Son of Consolation

This is the second of two articles once written by David Johnson about Barnabas. I learned a lot from them, and I hope you enjoy them too. – Tim

Paul’s encouragement to help others is well stated in Galatians 6:10. “As we have opportunity let us do good to all people, especially to those who belong to the household of faith.”

Barnabas was a good example of this quality. It is said about him that he was “a man of faith.” He had faith in God, in Christ, and in the church.

He also had faith in men.

When Saul, one of the greatest enemies the church had ever experienced, came to Jerusalem and claimed to be a Christian, he wasn’t believed. Acts 9:26 says the church was afraid. But there was one who did believe him – Barnabas! He defended Saul and gave the church a lesson on the man’s conversion. This took courage.

On another occasion, John Mark, writer of the gospel that bears his name, had misgivings about mission work and went home, abandoning Paul and the work he was trying to do. This upset the apostle. But later, Mark had a change of heart and came back ready to go on a new mission trip with Paul. But he refused Mark’s proposition, having doubts about his sincerity.

Again, Barnabas stepped in. He was ready to take Mark back and had a sharp disagreement with Paul over it. As a result, the two great men separated – Paul with Silas and Barnabas with Mark. Years later, Paul recognized Mark’s integrity and gave him important work to do.

It is interesting that Barnabas’ name is a verbal picture of himself – SON OF CONSOLATION. He was a peaceful sunset after a storm. How we need Christians like that.

– David Johnson

The Grinch

One of the most amusing characters this time of year is the Grinch, who despises Christmas and has a generally negative personality. People like him have been around for a long time.

Such a man was encountered by Paul and Barnabas in Acts 13 when they took the gospel to Cyprus and the household of the Roman Governor. In his employ was a magician named, ironically, Bar-Jesus (meaning the son of someone named Jesus), aka Elymas. When Paul tried to teach the gospel to the governor, Elymas kicked up an awful fuss and tried to “turn the proconsul away from the faith” (v8). He was a first-class Grinch. Paul said to him, “You who are full of all deceit and fraud, you son of the devil, you enemy of all righteousness, will you not cease to make crooked the straight ways of the Lord?” (v9) That’s quite an indictment against this troublesome man.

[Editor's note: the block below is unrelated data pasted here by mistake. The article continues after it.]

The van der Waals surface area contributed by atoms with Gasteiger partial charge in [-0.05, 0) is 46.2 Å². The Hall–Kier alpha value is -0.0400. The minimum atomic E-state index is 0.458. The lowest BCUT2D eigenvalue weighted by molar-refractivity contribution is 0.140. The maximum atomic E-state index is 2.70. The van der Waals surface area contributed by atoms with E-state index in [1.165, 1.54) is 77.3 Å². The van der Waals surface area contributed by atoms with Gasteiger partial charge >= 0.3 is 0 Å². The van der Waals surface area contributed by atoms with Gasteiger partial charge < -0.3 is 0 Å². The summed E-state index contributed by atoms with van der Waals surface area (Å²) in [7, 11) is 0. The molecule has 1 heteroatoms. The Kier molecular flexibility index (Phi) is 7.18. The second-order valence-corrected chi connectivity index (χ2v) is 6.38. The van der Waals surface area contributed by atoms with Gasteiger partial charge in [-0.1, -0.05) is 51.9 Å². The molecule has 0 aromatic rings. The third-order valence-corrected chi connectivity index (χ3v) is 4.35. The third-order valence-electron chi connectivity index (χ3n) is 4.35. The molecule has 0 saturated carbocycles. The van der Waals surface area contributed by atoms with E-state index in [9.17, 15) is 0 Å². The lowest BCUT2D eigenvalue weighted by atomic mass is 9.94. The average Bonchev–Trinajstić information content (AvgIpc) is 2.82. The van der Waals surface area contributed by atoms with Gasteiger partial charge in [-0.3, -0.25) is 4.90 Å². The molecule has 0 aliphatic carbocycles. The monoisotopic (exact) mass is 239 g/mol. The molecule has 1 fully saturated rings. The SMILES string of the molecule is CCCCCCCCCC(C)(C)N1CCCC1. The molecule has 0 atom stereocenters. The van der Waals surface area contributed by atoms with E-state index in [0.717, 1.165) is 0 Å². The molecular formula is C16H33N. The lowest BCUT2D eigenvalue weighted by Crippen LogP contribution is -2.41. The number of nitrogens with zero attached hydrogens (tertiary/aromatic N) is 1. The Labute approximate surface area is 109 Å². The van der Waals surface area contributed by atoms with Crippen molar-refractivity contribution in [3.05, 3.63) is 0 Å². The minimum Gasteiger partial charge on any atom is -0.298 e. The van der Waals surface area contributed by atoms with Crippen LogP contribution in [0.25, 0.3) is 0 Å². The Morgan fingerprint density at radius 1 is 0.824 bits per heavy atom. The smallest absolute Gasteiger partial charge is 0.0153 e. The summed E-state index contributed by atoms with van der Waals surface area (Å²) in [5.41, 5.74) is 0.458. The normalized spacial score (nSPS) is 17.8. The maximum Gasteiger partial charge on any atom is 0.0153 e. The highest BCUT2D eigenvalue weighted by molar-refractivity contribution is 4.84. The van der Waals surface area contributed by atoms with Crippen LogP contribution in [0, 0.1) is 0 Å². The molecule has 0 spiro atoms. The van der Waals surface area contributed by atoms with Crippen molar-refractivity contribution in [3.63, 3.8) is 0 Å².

How many times have people tried to turn others away from the good news of Jesus Christ? Or made crooked the straight ways of the Lord? We often see modern-day versions of Elymas, who do all they can to discourage others.

Sometimes we can have a Grinch-attitude by criticizing good things that may simply be new, different, inconvenient, or something that threatens the status-quo. I’m not talking about matters that are rebellious or un-Biblical, which are rightly rejected. But good and righteous things are sometimes criticized just because we don’t like to consider change.

The New Testament urges us to be positive, kind, open to that which is good, Biblical and helpful. “Encourage one another day after day” (Heb.3:13). “Encourage one another and build up one another, just as you also are doing” (1 Thess.5:11). Faith has an open attitude to God and the brethren. “Put on a heart of compassion, kindness, humility, gentleness and patience” (Col.3:12).

Let’s make sure the Grinch is just a fairy-tale, not a reality within us.

– Tim Johnson